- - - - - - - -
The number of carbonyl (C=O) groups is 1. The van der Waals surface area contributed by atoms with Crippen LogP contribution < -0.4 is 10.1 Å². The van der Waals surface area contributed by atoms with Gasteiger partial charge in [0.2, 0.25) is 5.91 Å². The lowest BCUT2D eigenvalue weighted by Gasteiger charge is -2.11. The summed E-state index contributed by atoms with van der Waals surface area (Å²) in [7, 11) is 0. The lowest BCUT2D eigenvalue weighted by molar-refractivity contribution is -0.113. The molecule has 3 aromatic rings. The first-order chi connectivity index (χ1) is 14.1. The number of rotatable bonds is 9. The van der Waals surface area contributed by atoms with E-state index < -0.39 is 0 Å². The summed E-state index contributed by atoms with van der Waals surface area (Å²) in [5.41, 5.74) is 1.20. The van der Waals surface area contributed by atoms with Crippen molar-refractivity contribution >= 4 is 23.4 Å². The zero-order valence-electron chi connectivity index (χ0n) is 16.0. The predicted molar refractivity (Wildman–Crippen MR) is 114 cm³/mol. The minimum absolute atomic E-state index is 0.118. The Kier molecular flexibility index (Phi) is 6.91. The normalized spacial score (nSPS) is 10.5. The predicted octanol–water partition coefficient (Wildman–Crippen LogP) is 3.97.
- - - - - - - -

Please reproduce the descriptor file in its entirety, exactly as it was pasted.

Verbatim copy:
The number of carbonyl (C=O) groups is 1. The van der Waals surface area contributed by atoms with Crippen LogP contribution < -0.4 is 10.1 Å². The van der Waals surface area contributed by atoms with Gasteiger partial charge in [0.2, 0.25) is 5.91 Å². The lowest BCUT2D eigenvalue weighted by Gasteiger charge is -2.11. The summed E-state index contributed by atoms with van der Waals surface area (Å²) in [7, 11) is 0. The lowest BCUT2D eigenvalue weighted by molar-refractivity contribution is -0.113. The molecule has 3 aromatic rings. The first-order chi connectivity index (χ1) is 14.1. The number of rotatable bonds is 9. The van der Waals surface area contributed by atoms with E-state index < -0.39 is 0 Å². The summed E-state index contributed by atoms with van der Waals surface area (Å²) in [5.41, 5.74) is 1.20. The van der Waals surface area contributed by atoms with Crippen molar-refractivity contribution >= 4 is 23.4 Å². The zero-order valence-electron chi connectivity index (χ0n) is 16.0. The predicted molar refractivity (Wildman–Crippen MR) is 114 cm³/mol. The minimum absolute atomic E-state index is 0.118. The Kier molecular flexibility index (Phi) is 6.91. The normalized spacial score (nSPS) is 10.5. The predicted octanol–water partition coefficient (Wildman–Crippen LogP) is 3.97.